Nowadays PCOS is a common problem for women. Which basically accorded by mainly weight gain, hormonal imbalances, food habits. You have explained very well about PCOS. Thank you for such a beautiful blog. Causes of female infertility diagram which explained very well. I have PCOS since 7 years being married. We are trying to conceive… But it’s not happing with PCOS but now i come to know. Thank you for this useful information.

  7. Alice

    May 3, 2017 - 1:42 am

    I was diagnosed by 2 doctors with PCOS based on my hormone levels in my blood work. I never had irregular periods, infertility, hirsutism. I was underweight until I hit my forties. I do get ovarian cysts but not a lot of them. I went to the doctor because my hair is thinning. I am 54 but I still get my period. I wonder if the doctors misdiagnosed me. My mother wasn’t infertile but she had some of the symptoms and she did get type 2 diabetes and uterine cancer. Does it run in the family?

  8. Charlotte

    February 13, 2017 - 8:14 pm

    Hello Shady Grove

    I have been considering contacting a clinic such as yourselves, but I feel in a negative space as I’m not sure what a clinic such as yourselves could do for us as we are at a dead end.

    I was diagnosed with PCOS at 26. I am now 36. We have been trying for a baby for 8 years. I have pretty much had all the treatment available to me in the UK. Clomid etc. ..I was on metformin for about 5 years. I stopped taking it 2 years ago, as I don’t want to be on it forever.

    I have had IVF 3 times, and everytime I had a 2 day transfer. After my 2nd round of ivf I had a 3d scan and nothing was found. I had terrible cramps (still have these ) and after investigation – had a laparoscopy which concluded that I have endometriosis. This was delt with (scrapped/ removed)…

    The 3rd ivf cycle , a year after the laparoscopy, was again a 2 day transfer the only little bit of light was that x 1 egg made it to blacecyst but was not good enough to freeze.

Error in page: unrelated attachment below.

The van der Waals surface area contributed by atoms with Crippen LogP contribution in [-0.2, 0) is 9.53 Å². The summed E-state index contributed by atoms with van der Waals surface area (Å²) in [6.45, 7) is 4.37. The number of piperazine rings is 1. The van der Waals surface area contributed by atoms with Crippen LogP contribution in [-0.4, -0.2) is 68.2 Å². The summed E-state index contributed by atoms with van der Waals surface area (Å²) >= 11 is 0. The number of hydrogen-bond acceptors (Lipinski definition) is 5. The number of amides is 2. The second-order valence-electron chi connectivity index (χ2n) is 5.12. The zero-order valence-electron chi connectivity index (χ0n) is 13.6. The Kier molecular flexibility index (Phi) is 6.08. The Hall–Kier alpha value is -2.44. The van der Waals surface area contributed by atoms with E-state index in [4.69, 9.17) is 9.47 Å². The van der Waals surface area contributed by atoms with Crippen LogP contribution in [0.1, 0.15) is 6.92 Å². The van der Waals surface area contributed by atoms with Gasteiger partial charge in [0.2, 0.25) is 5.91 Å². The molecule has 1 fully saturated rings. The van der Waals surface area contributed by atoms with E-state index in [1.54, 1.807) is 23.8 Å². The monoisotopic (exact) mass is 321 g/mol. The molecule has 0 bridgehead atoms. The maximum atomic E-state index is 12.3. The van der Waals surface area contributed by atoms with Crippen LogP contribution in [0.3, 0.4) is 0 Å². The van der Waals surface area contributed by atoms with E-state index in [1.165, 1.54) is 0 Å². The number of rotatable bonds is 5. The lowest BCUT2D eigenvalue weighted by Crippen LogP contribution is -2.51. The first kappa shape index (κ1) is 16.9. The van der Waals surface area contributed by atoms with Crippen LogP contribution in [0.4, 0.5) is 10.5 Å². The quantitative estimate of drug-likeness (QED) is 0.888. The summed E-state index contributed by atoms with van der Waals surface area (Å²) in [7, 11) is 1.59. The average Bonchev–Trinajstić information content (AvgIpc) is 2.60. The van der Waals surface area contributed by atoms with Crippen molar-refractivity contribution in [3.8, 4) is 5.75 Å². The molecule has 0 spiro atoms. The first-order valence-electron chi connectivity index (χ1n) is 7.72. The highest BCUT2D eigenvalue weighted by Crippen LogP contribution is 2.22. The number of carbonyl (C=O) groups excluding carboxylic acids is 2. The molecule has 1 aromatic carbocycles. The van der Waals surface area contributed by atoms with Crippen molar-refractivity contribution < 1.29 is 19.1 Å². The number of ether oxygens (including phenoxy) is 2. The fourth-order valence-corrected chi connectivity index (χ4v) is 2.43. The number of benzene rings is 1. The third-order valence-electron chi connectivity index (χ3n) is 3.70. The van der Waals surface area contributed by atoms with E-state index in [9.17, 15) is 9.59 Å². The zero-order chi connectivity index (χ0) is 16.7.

My conclusion, is that it does not seem like any of my embroyos have been good enough quality as they all (bar 1 on the 3rd cycle) made it to blacecyst. I have had to go with a 2 day transfer everytime.

    If we have ivf again, we do not want to go down the same route, when everytime – I have pretty much had the same result. What treatment or how would you do things differently at your clinic ?

  9. nicole alex

    February 11, 2017 - 8:59 pm

    I was married at 32 and immediately tried to get pregnant. When I was unable to conceive I had blood tests for fertility and was told that I had an FSH (follicle stimulating hormone) of 54 and would not be able to have children. Even though the doctors knew that I had been diagnosed with Hashimoto’s thyroiditis since age 25, no one bothered to check my thyroid levels. my TSH was measured at .001. My Synthroid dosage was lowered. a friend advise me to contact a spiritualist who help with fertility with her medicine, i collected her contact an explain my situation to her she prepared for me a herbal medicine which i took as describe I by her. became pregnant very quickly, I had a successful pregnancy. I have my baby august 2014. to get pregnant at age 35 with my 2nd child in september 2016, thank you mama , this is her email contact if you require her help nativeiyabasira@yahoo.com

  10. ghazal

    December 23, 2016 - 3:09 pm

    recently my 18 years old daughter diagnosed pcos .high testosterone and follicular cyst in left ovary,hirsutism,no irrugular period and weight 130 lbs.i really worried about her that in future when she can conceive or pregnant after marriage.

  11. Jasmin

    September 22, 2016 - 8:55 pm

    I am a 28 years old. As far as I know, my period wasn’t regulate very well, so I could have it for one month, and then have it again after 3 or 5 months. 3 months ago, my OB said that I clinically have PCOS and prescribed for me Metformin, which is really being so helpful in regulating and having a period every month. Today, I get my lab results. they confirmed me having PCOS. All the lab results came back normal (testosterone was normal). My question is, I have been trying with metformin for the last 3 months to conceive, but nothing yet. Should I just wait and continue or ask the OB to prescribe clomid, w/out metformin to increase my chances? Thank you

  12. lana

    June 5, 2016 - 2:36 pm